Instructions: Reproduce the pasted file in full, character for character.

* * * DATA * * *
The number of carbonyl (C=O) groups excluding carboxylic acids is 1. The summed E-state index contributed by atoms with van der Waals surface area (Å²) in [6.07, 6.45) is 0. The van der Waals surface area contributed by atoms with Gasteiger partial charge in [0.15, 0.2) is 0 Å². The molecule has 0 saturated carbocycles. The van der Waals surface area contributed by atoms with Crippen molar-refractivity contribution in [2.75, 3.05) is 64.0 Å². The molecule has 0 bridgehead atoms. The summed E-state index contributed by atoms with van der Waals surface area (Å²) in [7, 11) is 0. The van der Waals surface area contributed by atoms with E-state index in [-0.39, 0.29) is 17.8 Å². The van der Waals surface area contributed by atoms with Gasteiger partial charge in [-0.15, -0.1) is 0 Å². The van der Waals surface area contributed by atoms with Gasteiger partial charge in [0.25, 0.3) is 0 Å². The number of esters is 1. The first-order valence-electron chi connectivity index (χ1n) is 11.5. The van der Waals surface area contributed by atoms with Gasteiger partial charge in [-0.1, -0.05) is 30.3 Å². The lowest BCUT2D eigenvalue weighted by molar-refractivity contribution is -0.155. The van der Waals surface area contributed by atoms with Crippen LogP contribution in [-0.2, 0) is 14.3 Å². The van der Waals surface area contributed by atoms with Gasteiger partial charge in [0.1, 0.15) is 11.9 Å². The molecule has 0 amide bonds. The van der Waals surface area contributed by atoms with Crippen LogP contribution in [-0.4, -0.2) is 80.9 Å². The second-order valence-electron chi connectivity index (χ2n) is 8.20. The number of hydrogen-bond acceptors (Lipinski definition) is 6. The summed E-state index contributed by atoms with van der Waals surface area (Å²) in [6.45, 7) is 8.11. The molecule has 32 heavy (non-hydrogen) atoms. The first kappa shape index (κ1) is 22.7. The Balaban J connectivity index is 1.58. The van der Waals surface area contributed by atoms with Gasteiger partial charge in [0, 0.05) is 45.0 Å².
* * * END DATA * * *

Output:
The number of carbonyl (C=O) groups excluding carboxylic acids is 1. The summed E-state index contributed by atoms with van der Waals surface area (Å²) in [6.07, 6.45) is 0. The van der Waals surface area contributed by atoms with Gasteiger partial charge in [0.15, 0.2) is 0 Å². The molecule has 0 saturated carbocycles. The van der Waals surface area contributed by atoms with Crippen molar-refractivity contribution in [2.75, 3.05) is 64.0 Å². The molecule has 0 bridgehead atoms. The summed E-state index contributed by atoms with van der Waals surface area (Å²) in [7, 11) is 0. The van der Waals surface area contributed by atoms with E-state index in [-0.39, 0.29) is 17.8 Å². The van der Waals surface area contributed by atoms with Gasteiger partial charge in [-0.15, -0.1) is 0 Å². The van der Waals surface area contributed by atoms with Gasteiger partial charge in [0.25, 0.3) is 0 Å². The number of esters is 1. The first-order valence-electron chi connectivity index (χ1n) is 11.5. The van der Waals surface area contributed by atoms with Gasteiger partial charge in [-0.1, -0.05) is 30.3 Å². The lowest BCUT2D eigenvalue weighted by molar-refractivity contribution is -0.155. The van der Waals surface area contributed by atoms with Crippen LogP contribution in [-0.2, 0) is 14.3 Å². The van der Waals surface area contributed by atoms with Gasteiger partial charge in [0.1, 0.15) is 11.9 Å². The molecule has 0 amide bonds. The van der Waals surface area contributed by atoms with Crippen LogP contribution in [-0.4, -0.2) is 80.9 Å². The second-order valence-electron chi connectivity index (χ2n) is 8.20. The number of hydrogen-bond acceptors (Lipinski definition) is 6. The summed E-state index contributed by atoms with van der Waals surface area (Å²) in [6.45, 7) is 8.11. The molecule has 32 heavy (non-hydrogen) atoms. The first kappa shape index (κ1) is 22.7. The Balaban J connectivity index is 1.58. The van der Waals surface area contributed by atoms with Gasteiger partial charge in [0, 0.05) is 45.0 Å².